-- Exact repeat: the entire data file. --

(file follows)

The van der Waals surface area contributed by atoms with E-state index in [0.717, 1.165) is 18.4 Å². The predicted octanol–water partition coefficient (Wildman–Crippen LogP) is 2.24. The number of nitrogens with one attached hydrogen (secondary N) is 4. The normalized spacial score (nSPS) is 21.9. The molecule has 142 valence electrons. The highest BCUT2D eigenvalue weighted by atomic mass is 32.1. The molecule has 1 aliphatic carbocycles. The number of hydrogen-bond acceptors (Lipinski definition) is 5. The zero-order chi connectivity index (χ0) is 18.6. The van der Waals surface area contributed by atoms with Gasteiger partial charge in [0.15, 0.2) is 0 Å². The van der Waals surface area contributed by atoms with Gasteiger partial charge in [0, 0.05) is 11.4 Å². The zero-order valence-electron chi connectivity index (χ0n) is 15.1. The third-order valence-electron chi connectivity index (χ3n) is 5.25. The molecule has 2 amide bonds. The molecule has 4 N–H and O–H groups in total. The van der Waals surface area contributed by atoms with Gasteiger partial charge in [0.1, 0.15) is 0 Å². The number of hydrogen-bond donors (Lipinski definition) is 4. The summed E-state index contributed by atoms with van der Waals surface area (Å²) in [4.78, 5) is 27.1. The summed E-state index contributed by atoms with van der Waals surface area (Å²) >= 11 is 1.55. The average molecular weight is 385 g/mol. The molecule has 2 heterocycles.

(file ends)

The van der Waals surface area contributed by atoms with E-state index in [0.717, 1.165) is 18.4 Å². The predicted octanol–water partition coefficient (Wildman–Crippen LogP) is 2.24. The number of nitrogens with one attached hydrogen (secondary N) is 4. The normalized spacial score (nSPS) is 21.9. The molecule has 142 valence electrons. The highest BCUT2D eigenvalue weighted by atomic mass is 32.1. The molecule has 1 aliphatic carbocycles. The number of hydrogen-bond acceptors (Lipinski definition) is 5. The zero-order chi connectivity index (χ0) is 18.6. The van der Waals surface area contributed by atoms with Gasteiger partial charge in [0.15, 0.2) is 0 Å². The van der Waals surface area contributed by atoms with Gasteiger partial charge in [0, 0.05) is 11.4 Å². The zero-order valence-electron chi connectivity index (χ0n) is 15.1. The third-order valence-electron chi connectivity index (χ3n) is 5.25. The molecule has 2 amide bonds. The molecule has 4 N–H and O–H groups in total. The van der Waals surface area contributed by atoms with Gasteiger partial charge in [0.1, 0.15) is 0 Å². The number of hydrogen-bond donors (Lipinski definition) is 4. The summed E-state index contributed by atoms with van der Waals surface area (Å²) in [4.78, 5) is 27.1. The summed E-state index contributed by atoms with van der Waals surface area (Å²) >= 11 is 1.55. The average molecular weight is 385 g/mol. The molecule has 2 heterocycles.